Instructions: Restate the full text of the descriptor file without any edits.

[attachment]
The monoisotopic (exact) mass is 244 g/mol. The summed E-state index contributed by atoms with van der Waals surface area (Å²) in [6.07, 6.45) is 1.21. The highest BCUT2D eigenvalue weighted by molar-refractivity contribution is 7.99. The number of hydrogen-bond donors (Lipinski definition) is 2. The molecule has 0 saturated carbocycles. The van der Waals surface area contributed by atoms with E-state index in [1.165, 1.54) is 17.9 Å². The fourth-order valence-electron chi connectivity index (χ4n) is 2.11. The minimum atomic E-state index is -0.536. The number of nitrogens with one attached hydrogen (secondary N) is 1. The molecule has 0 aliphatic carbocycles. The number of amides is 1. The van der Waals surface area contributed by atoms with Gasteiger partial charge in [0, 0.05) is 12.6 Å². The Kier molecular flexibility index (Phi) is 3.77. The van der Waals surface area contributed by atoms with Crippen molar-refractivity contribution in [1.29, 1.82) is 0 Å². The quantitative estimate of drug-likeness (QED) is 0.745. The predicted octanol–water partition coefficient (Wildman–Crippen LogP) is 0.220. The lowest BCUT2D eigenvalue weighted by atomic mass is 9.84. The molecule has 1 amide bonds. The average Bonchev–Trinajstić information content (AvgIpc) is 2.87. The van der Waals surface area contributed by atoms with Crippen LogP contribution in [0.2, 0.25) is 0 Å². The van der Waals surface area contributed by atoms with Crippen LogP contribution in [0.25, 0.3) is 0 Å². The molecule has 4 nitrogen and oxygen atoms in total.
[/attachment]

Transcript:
The monoisotopic (exact) mass is 244 g/mol. The summed E-state index contributed by atoms with van der Waals surface area (Å²) in [6.07, 6.45) is 1.21. The highest BCUT2D eigenvalue weighted by molar-refractivity contribution is 7.99. The number of hydrogen-bond donors (Lipinski definition) is 2. The molecule has 0 saturated carbocycles. The van der Waals surface area contributed by atoms with E-state index in [1.165, 1.54) is 17.9 Å². The fourth-order valence-electron chi connectivity index (χ4n) is 2.11. The minimum atomic E-state index is -0.536. The number of nitrogens with one attached hydrogen (secondary N) is 1. The molecule has 0 aliphatic carbocycles. The number of amides is 1. The van der Waals surface area contributed by atoms with Gasteiger partial charge in [0, 0.05) is 12.6 Å². The Kier molecular flexibility index (Phi) is 3.77. The van der Waals surface area contributed by atoms with Crippen molar-refractivity contribution in [1.29, 1.82) is 0 Å². The quantitative estimate of drug-likeness (QED) is 0.745. The predicted octanol–water partition coefficient (Wildman–Crippen LogP) is 0.220. The lowest BCUT2D eigenvalue weighted by atomic mass is 9.84. The molecule has 1 amide bonds. The average Bonchev–Trinajstić information content (AvgIpc) is 2.87. The van der Waals surface area contributed by atoms with Crippen LogP contribution in [0.2, 0.25) is 0 Å². The van der Waals surface area contributed by atoms with Crippen LogP contribution in [0.25, 0.3) is 0 Å². The molecule has 4 nitrogen and oxygen atoms in total.